For the most part, we've given up on reporting every single time one of our colleagues in the gaming press has an Xbox 360 die on them. Frankly, we'd be writing a piece every couple weeks. A brilliant recent example was the Weekly Geek Show's Xbox 360, which we covered, died again in late May. Exactly one month and six days after being "repaired." But, like Peter Moore asked of all of us, we shouldn't focus on the failure rate of Xbox 360s, but on the service in repairing them. And so, we have the story of Officer Craig Ravitch of the New York Police Department.
Officer Ravitch discovered last Friday that his Xbox 360 died on him in a classic New York "You gotta' be frickin' kidding me!" moment. He loves his Xbox 360, it's his "favorite system," but the "constant breaking down is amazing" to him. He called Microsoft, as he's done three times before. This next console will be his fourth since the 360 launch. He bought the $60 two-year warranty after his last failure and also received a 50% repair discount after arguing the last time. Microsoft support told him he'd have his box by Tuesday. After not receiving a confirmation that this Xbox 360 coffin was sent (which he received the last time he did this), he decided to call support again. They informed him his box wasn't sent because "the service department is running very low on boxes, so it will take a little longer than expected to get that box" out to him. Ravitch was shocked. Is Microsoft getting back so many defective systems that they don't have a fresh supply of coffins anymore?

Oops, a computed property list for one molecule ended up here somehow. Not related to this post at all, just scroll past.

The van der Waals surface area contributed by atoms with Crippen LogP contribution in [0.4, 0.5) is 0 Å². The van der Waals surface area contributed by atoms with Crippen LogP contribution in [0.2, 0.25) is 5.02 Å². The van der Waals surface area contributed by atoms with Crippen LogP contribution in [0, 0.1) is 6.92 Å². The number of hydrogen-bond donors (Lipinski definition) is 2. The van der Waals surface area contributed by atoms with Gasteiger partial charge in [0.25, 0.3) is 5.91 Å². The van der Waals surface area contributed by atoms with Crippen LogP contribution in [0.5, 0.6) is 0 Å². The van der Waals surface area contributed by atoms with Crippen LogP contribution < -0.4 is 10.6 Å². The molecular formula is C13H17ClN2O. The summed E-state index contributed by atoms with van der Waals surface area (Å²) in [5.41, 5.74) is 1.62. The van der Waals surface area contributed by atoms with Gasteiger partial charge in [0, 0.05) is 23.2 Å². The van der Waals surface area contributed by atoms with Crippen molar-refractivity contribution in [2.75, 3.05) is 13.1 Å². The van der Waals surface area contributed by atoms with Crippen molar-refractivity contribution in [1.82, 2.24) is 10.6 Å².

We spoke with Officer Ravitch, who has a 26,000 point Gamerscore and buys about four games a month, and he told us, "As a consumer, I'm extremely, extremely disappointed with the way these consoles are dying. I don't have small children, I'm married, I get my three hours of gaming in when I can." He points out that the time he's lost in the back and fourth transit of his Xbox 360 has cost him three months of Xbox Live and he's thankful that he bought the warranty last time around, despite it being an unnecessary expense. Ravitch was mostly concerned that Microsoft is running low on coffins and now his repair has been delayed by a full week. Ravitch says, "I hate to badmouth the 360, its one of my favorite systems, but this burns me."